Uneven Landscapes, Uneven Histories


Seen in Ft. Worth

Swampscapes traveled to Ft. Worth, TX, last week for the 2017 Society for Historical Archaeology Conference.  It snowed.  In Texas.  Really.

Together with maroon scholar and University of Florida Phd student Liz Ibarrola, we presented a paper “Uneven Landscapes, Uneven Histories: Maroons in the American Historical Narrative.”  Liz studies the role of maroons in slowing US expansionism in Florida.  We’ve both noticed how the histories of maroons in Virginia and in Florida are given short shrift in common or popular tellings of the US American story.  So, we asked

“are there points in the highlights reel of US history many people carry in their minds that we can connect with in order to demonstrate the importance of marronage in the history of the United States? Can we as archaeologists mobilize these moments where the interconnectedness of marronage and other themes of US history come close to the surface in order to draw Maroon lives out of the margins of history and turn public attention to the contributions of hidden African and African-American people?”

Liz pointed out how the Spanish granted land rights to escaped slaves who helped defend their territory from the British.  Later, during the War of 1812, the British themselves recruited maroons to the fort at Prospect Bluff to defend against the US.  These Maroon settlement were “seen as a very real threat to the regional plantation system” and to Southern slavery.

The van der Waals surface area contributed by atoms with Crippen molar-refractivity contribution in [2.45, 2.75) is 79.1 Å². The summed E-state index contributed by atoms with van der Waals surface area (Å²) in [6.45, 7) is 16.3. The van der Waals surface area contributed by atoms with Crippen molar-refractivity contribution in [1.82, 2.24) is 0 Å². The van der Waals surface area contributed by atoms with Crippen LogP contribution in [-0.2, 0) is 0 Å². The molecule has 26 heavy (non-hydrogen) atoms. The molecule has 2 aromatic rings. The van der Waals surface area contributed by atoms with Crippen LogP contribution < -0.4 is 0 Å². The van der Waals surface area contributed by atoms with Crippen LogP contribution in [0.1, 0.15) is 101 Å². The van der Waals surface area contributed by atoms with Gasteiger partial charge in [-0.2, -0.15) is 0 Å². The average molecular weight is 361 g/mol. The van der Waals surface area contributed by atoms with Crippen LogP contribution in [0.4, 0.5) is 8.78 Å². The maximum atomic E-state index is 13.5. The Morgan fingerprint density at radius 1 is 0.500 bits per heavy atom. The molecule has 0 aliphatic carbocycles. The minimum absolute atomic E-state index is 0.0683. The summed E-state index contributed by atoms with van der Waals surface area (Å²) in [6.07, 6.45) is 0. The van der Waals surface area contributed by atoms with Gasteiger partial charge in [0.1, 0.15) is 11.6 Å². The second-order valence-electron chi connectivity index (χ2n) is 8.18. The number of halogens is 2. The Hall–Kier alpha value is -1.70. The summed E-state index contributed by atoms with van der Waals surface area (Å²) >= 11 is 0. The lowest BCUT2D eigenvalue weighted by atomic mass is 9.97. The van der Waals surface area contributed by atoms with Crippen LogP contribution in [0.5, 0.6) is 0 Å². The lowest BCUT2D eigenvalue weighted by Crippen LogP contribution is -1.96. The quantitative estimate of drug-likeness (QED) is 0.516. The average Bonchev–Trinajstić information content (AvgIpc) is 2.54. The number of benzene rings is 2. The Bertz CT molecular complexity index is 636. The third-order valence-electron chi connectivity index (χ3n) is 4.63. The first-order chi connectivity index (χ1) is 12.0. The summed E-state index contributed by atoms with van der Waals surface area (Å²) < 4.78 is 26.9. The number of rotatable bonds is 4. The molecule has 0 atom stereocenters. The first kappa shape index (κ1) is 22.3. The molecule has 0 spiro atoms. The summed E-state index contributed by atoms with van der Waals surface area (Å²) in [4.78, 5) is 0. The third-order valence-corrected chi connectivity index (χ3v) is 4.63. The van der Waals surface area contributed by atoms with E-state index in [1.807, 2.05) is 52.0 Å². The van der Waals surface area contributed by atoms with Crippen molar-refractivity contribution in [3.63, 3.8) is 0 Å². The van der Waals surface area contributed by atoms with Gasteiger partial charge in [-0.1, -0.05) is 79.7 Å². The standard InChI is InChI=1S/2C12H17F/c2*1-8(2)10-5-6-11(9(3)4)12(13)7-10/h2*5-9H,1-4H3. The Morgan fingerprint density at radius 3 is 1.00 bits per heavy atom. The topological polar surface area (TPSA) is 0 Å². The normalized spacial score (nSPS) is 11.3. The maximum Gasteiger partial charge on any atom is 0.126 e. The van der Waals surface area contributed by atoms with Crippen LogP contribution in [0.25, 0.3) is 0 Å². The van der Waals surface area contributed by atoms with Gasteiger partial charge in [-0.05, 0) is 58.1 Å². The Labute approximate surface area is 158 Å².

For the Dismal, I highlighted George Washington’s Dismal Plantation whence two men called Tom and Lewis marooned in the Swamp for many years, and of two Revolutionary War incidents.  The Battle of Great Bridge and Dismal Swamp maroons even make a (very, very brief) appearance in the 2016 version of Roots.

By picking up these threads where maroon history intersects with well-known historical characters and events, we aim to “build deeper, more complex narratives” while also challenging the popular narratives.

“Maroons existed in the hidden and marginalized spaces of the colonial landscape and today, they remain marginalized in the figurative landscape of history. Maroon archaeology, then, has the capacity, and indeed the responsibility, to bring an unfamiliar story to the public.”

I’ll post the full paper over at academia.edu.


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